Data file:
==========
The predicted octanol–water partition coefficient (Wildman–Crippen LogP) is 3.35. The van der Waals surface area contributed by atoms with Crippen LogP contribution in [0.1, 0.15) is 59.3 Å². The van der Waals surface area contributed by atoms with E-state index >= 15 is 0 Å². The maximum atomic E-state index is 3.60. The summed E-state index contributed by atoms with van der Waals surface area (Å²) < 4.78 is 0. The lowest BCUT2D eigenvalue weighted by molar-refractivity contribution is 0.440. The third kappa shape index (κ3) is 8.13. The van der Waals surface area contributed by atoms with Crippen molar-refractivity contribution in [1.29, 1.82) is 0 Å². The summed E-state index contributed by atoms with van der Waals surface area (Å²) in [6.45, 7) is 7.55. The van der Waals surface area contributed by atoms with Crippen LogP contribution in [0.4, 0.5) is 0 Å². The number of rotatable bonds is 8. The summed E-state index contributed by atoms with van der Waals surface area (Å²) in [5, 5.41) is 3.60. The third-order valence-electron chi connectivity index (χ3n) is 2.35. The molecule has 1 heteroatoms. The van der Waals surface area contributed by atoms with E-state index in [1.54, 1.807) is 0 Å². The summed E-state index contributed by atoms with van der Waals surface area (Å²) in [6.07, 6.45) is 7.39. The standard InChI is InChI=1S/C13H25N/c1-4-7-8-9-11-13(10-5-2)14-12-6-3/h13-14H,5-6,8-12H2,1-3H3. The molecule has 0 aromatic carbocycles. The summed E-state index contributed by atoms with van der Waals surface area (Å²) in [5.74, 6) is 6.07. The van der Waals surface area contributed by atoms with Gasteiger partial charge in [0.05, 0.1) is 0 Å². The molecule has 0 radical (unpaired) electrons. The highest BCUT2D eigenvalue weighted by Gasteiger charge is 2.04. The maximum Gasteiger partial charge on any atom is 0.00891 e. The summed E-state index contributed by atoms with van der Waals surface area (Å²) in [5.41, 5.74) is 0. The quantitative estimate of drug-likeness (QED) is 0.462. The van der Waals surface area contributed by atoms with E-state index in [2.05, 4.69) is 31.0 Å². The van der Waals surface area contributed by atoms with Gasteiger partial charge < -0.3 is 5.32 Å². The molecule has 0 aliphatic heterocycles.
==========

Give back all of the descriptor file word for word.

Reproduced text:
The predicted octanol–water partition coefficient (Wildman–Crippen LogP) is 3.35. The van der Waals surface area contributed by atoms with Crippen LogP contribution in [0.1, 0.15) is 59.3 Å². The van der Waals surface area contributed by atoms with E-state index >= 15 is 0 Å². The maximum atomic E-state index is 3.60. The summed E-state index contributed by atoms with van der Waals surface area (Å²) < 4.78 is 0. The lowest BCUT2D eigenvalue weighted by molar-refractivity contribution is 0.440. The third kappa shape index (κ3) is 8.13. The van der Waals surface area contributed by atoms with Crippen molar-refractivity contribution in [1.29, 1.82) is 0 Å². The summed E-state index contributed by atoms with van der Waals surface area (Å²) in [6.45, 7) is 7.55. The van der Waals surface area contributed by atoms with Crippen LogP contribution in [0.4, 0.5) is 0 Å². The number of rotatable bonds is 8. The summed E-state index contributed by atoms with van der Waals surface area (Å²) in [5, 5.41) is 3.60. The third-order valence-electron chi connectivity index (χ3n) is 2.35. The molecule has 1 heteroatoms. The van der Waals surface area contributed by atoms with E-state index in [1.54, 1.807) is 0 Å². The summed E-state index contributed by atoms with van der Waals surface area (Å²) in [6.07, 6.45) is 7.39. The standard InChI is InChI=1S/C13H25N/c1-4-7-8-9-11-13(10-5-2)14-12-6-3/h13-14H,5-6,8-12H2,1-3H3. The molecule has 0 aromatic carbocycles. The summed E-state index contributed by atoms with van der Waals surface area (Å²) in [5.74, 6) is 6.07. The van der Waals surface area contributed by atoms with Gasteiger partial charge in [0.05, 0.1) is 0 Å². The molecule has 0 radical (unpaired) electrons. The highest BCUT2D eigenvalue weighted by Gasteiger charge is 2.04. The maximum Gasteiger partial charge on any atom is 0.00891 e. The summed E-state index contributed by atoms with van der Waals surface area (Å²) in [5.41, 5.74) is 0. The quantitative estimate of drug-likeness (QED) is 0.462. The van der Waals surface area contributed by atoms with E-state index in [2.05, 4.69) is 31.0 Å². The van der Waals surface area contributed by atoms with Gasteiger partial charge < -0.3 is 5.32 Å². The molecule has 0 aliphatic heterocycles.